Reclaiming Strength: Navigating Addiction Recovery as a Veteran
Last Updated: January 16, 2024
Addiction is a common challenge among veterans. According to national data, approximately 8.4% of U.S. veterans aged 18 and older struggle with alcohol use disorder, while 3.5% have a marijuana use disorder. Additionally, 2.4% misuse prescription painkillers, putting them at risk of opioid addiction.
Despite the prevalence of substance misuse among veterans, seeking help for addiction can be a daunting step. If you’re searching for resources for veteran addiction, remember that you’re not alone, and effective treatment options are within reach.
The Silent Battle: Confronting Stigma in the Military
Unfortunately, stigma can deter veterans from seeking addiction treatment. In the military culture, seeking help for mental health or addiction issues is sometimes perceived as a sign of weakness. Recent research has shown that veterans with PTSD often view treatment-seeking as stigmatized, leading them to use alcohol as a coping mechanism, which can exacerbate alcohol-related problems.
This stigma may cause veterans to battle addiction alone, which can worsen both mental health and addiction issues over time.
Facing Reality: Accepting Addiction
Veterans may have been conditioned to believe that asking for help signifies weakness or character flaws, but seeking professional help for addiction is actually a courageous and strong choice. Addiction is a significant health issue, akin to any other medical condition, and acknowledging the problem is the first step toward recovery.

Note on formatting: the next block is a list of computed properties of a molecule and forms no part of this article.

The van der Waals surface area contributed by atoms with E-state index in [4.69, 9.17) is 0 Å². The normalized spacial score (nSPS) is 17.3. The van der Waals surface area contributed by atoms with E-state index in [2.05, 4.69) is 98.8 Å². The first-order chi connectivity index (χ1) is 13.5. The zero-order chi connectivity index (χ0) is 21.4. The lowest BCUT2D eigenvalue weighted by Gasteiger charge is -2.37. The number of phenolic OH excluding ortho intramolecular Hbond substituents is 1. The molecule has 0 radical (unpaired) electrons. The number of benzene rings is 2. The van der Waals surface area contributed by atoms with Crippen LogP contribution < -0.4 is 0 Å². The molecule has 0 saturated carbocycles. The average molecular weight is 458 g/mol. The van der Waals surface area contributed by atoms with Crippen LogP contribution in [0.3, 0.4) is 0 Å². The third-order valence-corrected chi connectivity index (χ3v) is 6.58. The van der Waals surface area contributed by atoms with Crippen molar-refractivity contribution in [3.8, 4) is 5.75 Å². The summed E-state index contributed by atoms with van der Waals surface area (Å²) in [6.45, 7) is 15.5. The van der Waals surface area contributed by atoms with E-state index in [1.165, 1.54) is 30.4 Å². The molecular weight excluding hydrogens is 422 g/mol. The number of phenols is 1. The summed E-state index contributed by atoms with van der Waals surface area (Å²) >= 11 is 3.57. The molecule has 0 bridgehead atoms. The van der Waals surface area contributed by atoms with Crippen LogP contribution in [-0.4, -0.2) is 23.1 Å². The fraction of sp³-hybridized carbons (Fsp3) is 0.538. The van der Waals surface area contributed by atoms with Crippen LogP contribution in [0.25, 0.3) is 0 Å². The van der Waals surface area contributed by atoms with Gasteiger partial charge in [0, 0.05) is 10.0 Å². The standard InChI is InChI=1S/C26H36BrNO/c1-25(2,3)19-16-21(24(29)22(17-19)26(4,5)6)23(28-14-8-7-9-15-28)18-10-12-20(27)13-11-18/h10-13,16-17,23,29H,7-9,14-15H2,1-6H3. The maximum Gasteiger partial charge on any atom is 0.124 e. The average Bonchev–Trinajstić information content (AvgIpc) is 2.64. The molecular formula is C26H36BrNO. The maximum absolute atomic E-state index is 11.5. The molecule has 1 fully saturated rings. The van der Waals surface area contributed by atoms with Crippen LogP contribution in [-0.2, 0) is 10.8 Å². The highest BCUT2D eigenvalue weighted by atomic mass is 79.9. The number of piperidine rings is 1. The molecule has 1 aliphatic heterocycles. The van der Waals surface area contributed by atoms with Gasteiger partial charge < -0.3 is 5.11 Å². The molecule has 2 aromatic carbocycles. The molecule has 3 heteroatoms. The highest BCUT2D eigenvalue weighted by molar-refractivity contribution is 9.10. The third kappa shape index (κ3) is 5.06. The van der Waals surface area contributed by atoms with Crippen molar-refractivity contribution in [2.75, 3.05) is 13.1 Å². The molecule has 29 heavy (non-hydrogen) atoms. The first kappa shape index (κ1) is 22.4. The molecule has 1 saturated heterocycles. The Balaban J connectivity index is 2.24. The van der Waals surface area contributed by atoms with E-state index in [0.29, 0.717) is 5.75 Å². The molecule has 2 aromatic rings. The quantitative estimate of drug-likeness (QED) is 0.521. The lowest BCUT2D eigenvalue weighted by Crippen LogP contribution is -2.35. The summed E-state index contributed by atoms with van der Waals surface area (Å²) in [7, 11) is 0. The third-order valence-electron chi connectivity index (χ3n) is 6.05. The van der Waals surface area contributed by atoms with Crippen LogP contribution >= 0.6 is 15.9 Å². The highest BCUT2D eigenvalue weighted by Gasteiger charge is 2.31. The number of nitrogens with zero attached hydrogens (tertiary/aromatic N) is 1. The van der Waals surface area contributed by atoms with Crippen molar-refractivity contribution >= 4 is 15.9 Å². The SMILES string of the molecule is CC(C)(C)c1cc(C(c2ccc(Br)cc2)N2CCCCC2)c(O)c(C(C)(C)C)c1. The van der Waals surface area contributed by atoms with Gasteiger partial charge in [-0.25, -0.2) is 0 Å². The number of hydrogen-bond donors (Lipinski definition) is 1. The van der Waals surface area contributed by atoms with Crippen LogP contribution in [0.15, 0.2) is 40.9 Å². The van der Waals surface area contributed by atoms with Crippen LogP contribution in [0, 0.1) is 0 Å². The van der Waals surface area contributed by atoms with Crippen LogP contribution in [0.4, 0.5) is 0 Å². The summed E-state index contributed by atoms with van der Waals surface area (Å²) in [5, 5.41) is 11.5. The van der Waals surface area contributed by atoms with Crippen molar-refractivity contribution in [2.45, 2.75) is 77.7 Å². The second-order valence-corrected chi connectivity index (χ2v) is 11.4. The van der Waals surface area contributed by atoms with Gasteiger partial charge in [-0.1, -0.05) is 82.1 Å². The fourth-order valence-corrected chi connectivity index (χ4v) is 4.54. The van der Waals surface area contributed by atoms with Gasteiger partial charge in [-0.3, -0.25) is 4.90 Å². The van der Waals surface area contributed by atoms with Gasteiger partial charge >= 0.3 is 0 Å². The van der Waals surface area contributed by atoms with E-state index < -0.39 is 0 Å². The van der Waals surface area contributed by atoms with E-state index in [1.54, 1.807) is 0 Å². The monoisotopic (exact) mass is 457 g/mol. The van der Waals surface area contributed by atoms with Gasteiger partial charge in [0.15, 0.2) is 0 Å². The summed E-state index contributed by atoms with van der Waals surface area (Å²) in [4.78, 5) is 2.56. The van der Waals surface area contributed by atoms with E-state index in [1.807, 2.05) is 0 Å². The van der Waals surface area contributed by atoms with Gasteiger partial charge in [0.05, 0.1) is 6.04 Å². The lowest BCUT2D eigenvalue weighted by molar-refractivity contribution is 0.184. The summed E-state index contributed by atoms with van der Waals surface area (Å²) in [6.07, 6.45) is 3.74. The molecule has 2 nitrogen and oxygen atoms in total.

Addiction is not uncommon among veterans seeking behavioral health treatment. Around 11% of veterans seeking initial VA services meet the diagnostic criteria for a substance use disorder. The most prevalent issues among veterans are heavy drinking and smoking, but 4.8% of male veterans and 2.4% of female veterans meet the criteria for drug addiction.
You’re not alone if you’re seeking veteran addiction treatment. Many fellow veterans have faced similar struggles with substance misuse while coping with the challenges of military life. Effective treatment offers a path to recovery.
Redefining Resilience: A New Perspective
Reaching out for help may be challenging, but it’s not a sign of weakness. If you’re struggling to accept the need for addiction treatment, consider reframing your understanding of strength.
Unleashing Your Inner Strength
Overcoming addiction demands strength, and your experiences in the service have likely equipped you with the resilience needed to tackle this challenge. Coping with deployment, combat exposure and civilian life reintegration requires an inner strength that can also guide you through the recovery journey.
The Courage in Seeking Help
It’s time to let go of the belief that seeking help implies weakness or inherent character flaws. Admitting you need help is a sign of self-awareness and strength.
Undoubtedly, veterans possess the inner strength required to overcome addiction. Recognizing this inherent strength is the first step towards embarking on a treatment program.
While each person’s treatment journey is unique, you can expect to engage in various services, including individual and group therapy and support group sessions, as you progress in your recovery.